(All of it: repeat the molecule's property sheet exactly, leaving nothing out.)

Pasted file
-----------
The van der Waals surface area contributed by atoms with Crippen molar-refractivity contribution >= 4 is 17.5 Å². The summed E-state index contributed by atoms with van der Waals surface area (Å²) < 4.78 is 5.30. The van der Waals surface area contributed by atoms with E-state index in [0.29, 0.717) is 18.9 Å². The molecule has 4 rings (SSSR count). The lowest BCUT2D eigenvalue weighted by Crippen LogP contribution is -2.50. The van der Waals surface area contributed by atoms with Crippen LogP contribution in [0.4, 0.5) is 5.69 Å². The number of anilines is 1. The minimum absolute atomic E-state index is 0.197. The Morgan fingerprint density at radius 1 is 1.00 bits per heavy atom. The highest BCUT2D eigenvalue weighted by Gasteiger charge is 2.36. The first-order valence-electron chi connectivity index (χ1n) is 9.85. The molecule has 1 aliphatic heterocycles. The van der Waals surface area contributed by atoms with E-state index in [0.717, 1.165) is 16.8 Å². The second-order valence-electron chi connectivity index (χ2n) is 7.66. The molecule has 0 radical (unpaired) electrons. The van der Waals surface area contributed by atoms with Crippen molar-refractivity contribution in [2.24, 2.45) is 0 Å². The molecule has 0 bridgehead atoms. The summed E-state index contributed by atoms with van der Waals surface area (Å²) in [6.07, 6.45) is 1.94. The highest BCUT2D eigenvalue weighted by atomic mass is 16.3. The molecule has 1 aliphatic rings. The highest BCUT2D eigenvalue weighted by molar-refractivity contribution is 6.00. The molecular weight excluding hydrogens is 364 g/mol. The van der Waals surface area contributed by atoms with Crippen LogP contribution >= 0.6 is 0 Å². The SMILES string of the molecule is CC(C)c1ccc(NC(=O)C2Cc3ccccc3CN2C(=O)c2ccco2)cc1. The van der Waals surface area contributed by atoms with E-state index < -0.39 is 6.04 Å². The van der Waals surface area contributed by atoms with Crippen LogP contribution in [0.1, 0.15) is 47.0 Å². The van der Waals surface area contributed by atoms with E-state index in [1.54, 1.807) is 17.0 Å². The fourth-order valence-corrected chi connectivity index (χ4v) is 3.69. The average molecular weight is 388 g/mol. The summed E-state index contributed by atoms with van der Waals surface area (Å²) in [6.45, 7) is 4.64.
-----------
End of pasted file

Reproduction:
The van der Waals surface area contributed by atoms with Crippen molar-refractivity contribution >= 4 is 17.5 Å². The summed E-state index contributed by atoms with van der Waals surface area (Å²) < 4.78 is 5.30. The van der Waals surface area contributed by atoms with E-state index in [0.29, 0.717) is 18.9 Å². The molecule has 4 rings (SSSR count). The lowest BCUT2D eigenvalue weighted by Crippen LogP contribution is -2.50. The van der Waals surface area contributed by atoms with Crippen LogP contribution in [0.4, 0.5) is 5.69 Å². The number of anilines is 1. The minimum absolute atomic E-state index is 0.197. The Morgan fingerprint density at radius 1 is 1.00 bits per heavy atom. The highest BCUT2D eigenvalue weighted by Gasteiger charge is 2.36. The first-order valence-electron chi connectivity index (χ1n) is 9.85. The molecule has 1 aliphatic heterocycles. The van der Waals surface area contributed by atoms with E-state index in [0.717, 1.165) is 16.8 Å². The second-order valence-electron chi connectivity index (χ2n) is 7.66. The molecule has 0 radical (unpaired) electrons. The van der Waals surface area contributed by atoms with Crippen molar-refractivity contribution in [2.24, 2.45) is 0 Å². The molecule has 0 bridgehead atoms. The summed E-state index contributed by atoms with van der Waals surface area (Å²) in [6.07, 6.45) is 1.94. The highest BCUT2D eigenvalue weighted by atomic mass is 16.3. The molecule has 1 aliphatic rings. The highest BCUT2D eigenvalue weighted by molar-refractivity contribution is 6.00. The molecular weight excluding hydrogens is 364 g/mol. The van der Waals surface area contributed by atoms with Crippen LogP contribution >= 0.6 is 0 Å². The SMILES string of the molecule is CC(C)c1ccc(NC(=O)C2Cc3ccccc3CN2C(=O)c2ccco2)cc1. The van der Waals surface area contributed by atoms with E-state index < -0.39 is 6.04 Å². The van der Waals surface area contributed by atoms with Crippen LogP contribution in [0.1, 0.15) is 47.0 Å². The van der Waals surface area contributed by atoms with E-state index in [1.54, 1.807) is 17.0 Å². The fourth-order valence-corrected chi connectivity index (χ4v) is 3.69. The average molecular weight is 388 g/mol. The summed E-state index contributed by atoms with van der Waals surface area (Å²) in [6.45, 7) is 4.64.